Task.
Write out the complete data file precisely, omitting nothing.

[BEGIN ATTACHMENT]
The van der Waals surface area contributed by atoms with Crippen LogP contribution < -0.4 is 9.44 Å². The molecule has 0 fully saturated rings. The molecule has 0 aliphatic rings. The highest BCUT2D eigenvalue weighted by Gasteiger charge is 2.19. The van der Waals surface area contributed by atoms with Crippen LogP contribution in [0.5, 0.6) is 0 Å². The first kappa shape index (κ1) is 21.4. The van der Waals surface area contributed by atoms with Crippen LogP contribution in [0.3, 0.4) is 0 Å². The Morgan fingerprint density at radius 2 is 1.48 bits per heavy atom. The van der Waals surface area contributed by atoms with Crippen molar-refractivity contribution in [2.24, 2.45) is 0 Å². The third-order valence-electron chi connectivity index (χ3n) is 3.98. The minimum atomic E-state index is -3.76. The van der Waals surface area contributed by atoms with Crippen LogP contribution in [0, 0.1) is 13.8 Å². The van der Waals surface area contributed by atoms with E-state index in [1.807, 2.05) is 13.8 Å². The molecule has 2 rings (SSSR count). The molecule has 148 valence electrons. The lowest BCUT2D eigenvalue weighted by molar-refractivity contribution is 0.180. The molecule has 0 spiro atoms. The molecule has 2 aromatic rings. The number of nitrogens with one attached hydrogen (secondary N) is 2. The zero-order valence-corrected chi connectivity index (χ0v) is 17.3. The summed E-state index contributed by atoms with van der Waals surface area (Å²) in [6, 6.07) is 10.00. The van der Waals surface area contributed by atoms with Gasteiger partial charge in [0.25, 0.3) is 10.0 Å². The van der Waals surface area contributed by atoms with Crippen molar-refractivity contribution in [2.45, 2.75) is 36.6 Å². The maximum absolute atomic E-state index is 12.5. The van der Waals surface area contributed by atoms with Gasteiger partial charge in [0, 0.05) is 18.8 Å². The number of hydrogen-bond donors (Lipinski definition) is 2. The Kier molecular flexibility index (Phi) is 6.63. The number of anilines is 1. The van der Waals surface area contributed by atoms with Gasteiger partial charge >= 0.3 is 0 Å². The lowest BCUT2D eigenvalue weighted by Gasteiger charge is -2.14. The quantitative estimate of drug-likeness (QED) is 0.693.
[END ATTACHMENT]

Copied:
The van der Waals surface area contributed by atoms with Crippen LogP contribution < -0.4 is 9.44 Å². The molecule has 0 fully saturated rings. The molecule has 0 aliphatic rings. The highest BCUT2D eigenvalue weighted by Gasteiger charge is 2.19. The van der Waals surface area contributed by atoms with Crippen LogP contribution in [0.5, 0.6) is 0 Å². The first kappa shape index (κ1) is 21.4. The van der Waals surface area contributed by atoms with Crippen LogP contribution in [0.3, 0.4) is 0 Å². The Morgan fingerprint density at radius 2 is 1.48 bits per heavy atom. The van der Waals surface area contributed by atoms with Crippen molar-refractivity contribution in [2.24, 2.45) is 0 Å². The third-order valence-electron chi connectivity index (χ3n) is 3.98. The minimum atomic E-state index is -3.76. The van der Waals surface area contributed by atoms with Crippen LogP contribution in [0, 0.1) is 13.8 Å². The van der Waals surface area contributed by atoms with E-state index in [1.807, 2.05) is 13.8 Å². The molecule has 2 rings (SSSR count). The molecule has 148 valence electrons. The lowest BCUT2D eigenvalue weighted by molar-refractivity contribution is 0.180. The molecule has 0 spiro atoms. The molecule has 2 aromatic rings. The number of nitrogens with one attached hydrogen (secondary N) is 2. The zero-order valence-corrected chi connectivity index (χ0v) is 17.3. The summed E-state index contributed by atoms with van der Waals surface area (Å²) in [6, 6.07) is 10.00. The van der Waals surface area contributed by atoms with Gasteiger partial charge in [0.25, 0.3) is 10.0 Å². The van der Waals surface area contributed by atoms with Crippen molar-refractivity contribution in [2.45, 2.75) is 36.6 Å². The maximum absolute atomic E-state index is 12.5. The van der Waals surface area contributed by atoms with Gasteiger partial charge in [0, 0.05) is 18.8 Å². The number of hydrogen-bond donors (Lipinski definition) is 2. The Kier molecular flexibility index (Phi) is 6.63. The number of anilines is 1. The van der Waals surface area contributed by atoms with Gasteiger partial charge >= 0.3 is 0 Å². The lowest BCUT2D eigenvalue weighted by Gasteiger charge is -2.14. The quantitative estimate of drug-likeness (QED) is 0.693.